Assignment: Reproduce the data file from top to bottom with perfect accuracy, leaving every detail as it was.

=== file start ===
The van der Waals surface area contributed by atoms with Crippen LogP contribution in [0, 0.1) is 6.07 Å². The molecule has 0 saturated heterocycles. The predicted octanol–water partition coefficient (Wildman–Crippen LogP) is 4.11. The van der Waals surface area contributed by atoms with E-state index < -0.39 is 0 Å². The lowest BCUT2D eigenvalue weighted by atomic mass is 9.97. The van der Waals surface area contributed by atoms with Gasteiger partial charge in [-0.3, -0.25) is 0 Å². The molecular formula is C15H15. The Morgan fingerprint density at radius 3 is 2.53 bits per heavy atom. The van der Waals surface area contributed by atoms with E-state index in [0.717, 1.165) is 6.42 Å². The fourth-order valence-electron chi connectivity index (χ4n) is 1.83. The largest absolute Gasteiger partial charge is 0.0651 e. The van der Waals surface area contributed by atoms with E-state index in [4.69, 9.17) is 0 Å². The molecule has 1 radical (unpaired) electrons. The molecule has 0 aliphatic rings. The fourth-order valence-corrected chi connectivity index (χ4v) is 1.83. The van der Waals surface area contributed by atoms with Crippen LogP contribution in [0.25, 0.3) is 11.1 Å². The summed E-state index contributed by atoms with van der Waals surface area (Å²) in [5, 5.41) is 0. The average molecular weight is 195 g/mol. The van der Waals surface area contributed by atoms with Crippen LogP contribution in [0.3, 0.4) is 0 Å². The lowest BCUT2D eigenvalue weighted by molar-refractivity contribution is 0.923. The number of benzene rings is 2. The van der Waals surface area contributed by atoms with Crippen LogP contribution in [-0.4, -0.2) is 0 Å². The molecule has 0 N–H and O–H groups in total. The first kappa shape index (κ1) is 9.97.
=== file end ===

The van der Waals surface area contributed by atoms with Crippen LogP contribution in [0, 0.1) is 6.07 Å². The molecule has 0 saturated heterocycles. The predicted octanol–water partition coefficient (Wildman–Crippen LogP) is 4.11. The van der Waals surface area contributed by atoms with E-state index < -0.39 is 0 Å². The lowest BCUT2D eigenvalue weighted by atomic mass is 9.97. The van der Waals surface area contributed by atoms with Gasteiger partial charge in [-0.3, -0.25) is 0 Å². The molecular formula is C15H15. The Morgan fingerprint density at radius 3 is 2.53 bits per heavy atom. The van der Waals surface area contributed by atoms with E-state index in [0.717, 1.165) is 6.42 Å². The fourth-order valence-electron chi connectivity index (χ4n) is 1.83. The largest absolute Gasteiger partial charge is 0.0651 e. The van der Waals surface area contributed by atoms with E-state index in [4.69, 9.17) is 0 Å². The molecule has 1 radical (unpaired) electrons. The molecule has 0 aliphatic rings. The fourth-order valence-corrected chi connectivity index (χ4v) is 1.83. The van der Waals surface area contributed by atoms with Crippen LogP contribution in [0.25, 0.3) is 11.1 Å². The summed E-state index contributed by atoms with van der Waals surface area (Å²) in [5, 5.41) is 0. The average molecular weight is 195 g/mol. The van der Waals surface area contributed by atoms with Crippen LogP contribution in [0.3, 0.4) is 0 Å². The lowest BCUT2D eigenvalue weighted by molar-refractivity contribution is 0.923. The number of benzene rings is 2. The van der Waals surface area contributed by atoms with Crippen LogP contribution in [-0.4, -0.2) is 0 Å². The molecule has 0 N–H and O–H groups in total. The first kappa shape index (κ1) is 9.97.